In August 2006, a polynya—an irregularly shaped area of open water—developed within the Arctic sea ice. Polynyas are not unusual, and some form in about the same place year after year, such as the “Northwater Polynya” in Baffin Bay. This new polynya, however, was unusual in that it appeared north of Alaska, in the Beaufort Sea—an area where satellites have not typically detected open water. Although a polynya formed north of Alaska in 2000, it was smaller and closer to the ice edge.
The Beaufort Sea polynya of 2006 formed in mid-August and continued to grow through early September. By September 11, 2006, the area of open water had grown to roughly the size of the state of Indiana—about 100,000 square kilometers (38,000 square miles). The Moderate Resolution Imaging Spectroradiometer (MODIS) on NASA’s Aqua satellite took this picture the same day. The top image shows the polynya and its immediate surroundings. In this image, the polynya appears as a sprawling black shape in the sea ice, the dark waters of the Arctic Ocean making a sharp contrast to the bright white expanse of sea ice that covers Earth’s northernmost latitudes.
The bottom image is a close-up view of the area immediately south of the polynya. In this image, the sea ice appears blue and more loosely packed than the ice farther north. The bluish color of the ice is the result of liquid water from melting on the surface of the sea ice. In mid-September 2006, scientists at the National Snow and Ice Data Center (NSIDC), who announced the development of the polynya, suggested that as temperatures cooled, the melting ice near the polynya would probably start to re-freeze, and the polynya would likely close up during the winter of 2006-2007.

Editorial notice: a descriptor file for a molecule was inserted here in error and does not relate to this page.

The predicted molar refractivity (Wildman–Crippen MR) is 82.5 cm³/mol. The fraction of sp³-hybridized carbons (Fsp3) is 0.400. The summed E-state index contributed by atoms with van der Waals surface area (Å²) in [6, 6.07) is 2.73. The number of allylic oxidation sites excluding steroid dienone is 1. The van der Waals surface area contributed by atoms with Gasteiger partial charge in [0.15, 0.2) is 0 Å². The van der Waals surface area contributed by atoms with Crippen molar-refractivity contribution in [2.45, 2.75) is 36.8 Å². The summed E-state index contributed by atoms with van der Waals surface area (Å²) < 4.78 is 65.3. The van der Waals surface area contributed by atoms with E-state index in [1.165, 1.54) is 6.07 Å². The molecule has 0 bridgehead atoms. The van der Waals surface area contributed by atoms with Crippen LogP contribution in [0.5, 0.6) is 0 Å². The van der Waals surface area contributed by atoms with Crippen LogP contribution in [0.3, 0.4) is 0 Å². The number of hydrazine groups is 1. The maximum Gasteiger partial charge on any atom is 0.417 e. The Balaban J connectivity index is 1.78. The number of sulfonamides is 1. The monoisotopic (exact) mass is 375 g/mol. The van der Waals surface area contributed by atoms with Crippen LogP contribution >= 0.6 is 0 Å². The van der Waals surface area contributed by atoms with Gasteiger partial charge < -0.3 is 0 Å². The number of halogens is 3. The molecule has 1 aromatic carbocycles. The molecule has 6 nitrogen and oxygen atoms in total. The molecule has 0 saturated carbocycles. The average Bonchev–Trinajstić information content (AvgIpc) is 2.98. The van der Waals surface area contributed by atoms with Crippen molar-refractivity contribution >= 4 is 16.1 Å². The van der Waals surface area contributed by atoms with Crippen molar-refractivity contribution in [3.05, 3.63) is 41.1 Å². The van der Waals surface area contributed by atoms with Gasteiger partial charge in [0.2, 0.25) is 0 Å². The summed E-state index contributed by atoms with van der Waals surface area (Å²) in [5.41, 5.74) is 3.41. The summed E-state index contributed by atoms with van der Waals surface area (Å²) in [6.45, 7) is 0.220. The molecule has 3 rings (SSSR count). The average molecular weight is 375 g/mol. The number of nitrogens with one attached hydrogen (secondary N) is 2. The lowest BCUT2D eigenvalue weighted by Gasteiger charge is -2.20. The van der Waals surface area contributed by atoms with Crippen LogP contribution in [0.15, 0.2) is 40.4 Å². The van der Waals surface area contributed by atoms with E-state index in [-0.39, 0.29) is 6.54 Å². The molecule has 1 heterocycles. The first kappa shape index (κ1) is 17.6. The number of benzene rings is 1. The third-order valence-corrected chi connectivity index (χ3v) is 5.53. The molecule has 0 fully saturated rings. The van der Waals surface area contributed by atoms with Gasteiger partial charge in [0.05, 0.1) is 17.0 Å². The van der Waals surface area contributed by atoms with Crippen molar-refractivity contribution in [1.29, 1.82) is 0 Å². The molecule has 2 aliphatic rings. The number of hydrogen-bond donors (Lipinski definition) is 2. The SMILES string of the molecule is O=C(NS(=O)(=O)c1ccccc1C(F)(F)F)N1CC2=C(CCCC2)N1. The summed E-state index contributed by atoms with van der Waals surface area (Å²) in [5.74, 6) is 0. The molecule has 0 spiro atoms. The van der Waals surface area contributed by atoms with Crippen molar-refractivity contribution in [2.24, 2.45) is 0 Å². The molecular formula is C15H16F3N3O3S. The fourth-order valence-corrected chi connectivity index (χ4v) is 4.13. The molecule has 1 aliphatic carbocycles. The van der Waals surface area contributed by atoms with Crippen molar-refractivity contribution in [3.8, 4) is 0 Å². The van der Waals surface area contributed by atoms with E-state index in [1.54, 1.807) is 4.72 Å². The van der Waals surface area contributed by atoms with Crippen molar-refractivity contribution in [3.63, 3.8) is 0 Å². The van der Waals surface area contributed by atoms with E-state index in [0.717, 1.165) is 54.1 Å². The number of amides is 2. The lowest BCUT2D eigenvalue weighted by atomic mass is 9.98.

Does this polynya result from warmer Arctic temperatures? Mark Serreze, a research scientist at NSIDC, suspects that it has more to do with winds forcing the ice on the surface to spread out in that area. As of late September 2006, however, the exact cause of this polynya was not clear. What is clear is that Arctic sea ice is in decline. Although the ice extent in the summer of 2006 did not match the 2005 record low, it remained well below the average extent for 1979-2000.
The high-resolution image provided above is at MODIS’ full spatial resolution (level of detail) of 250 meters per pixel. The MODIS Rapid Response System provides this image at additional resolutions.
NASA image by Jeff Schmaltz, MODIS Rapid Response Team, Goddard Space Flight Center.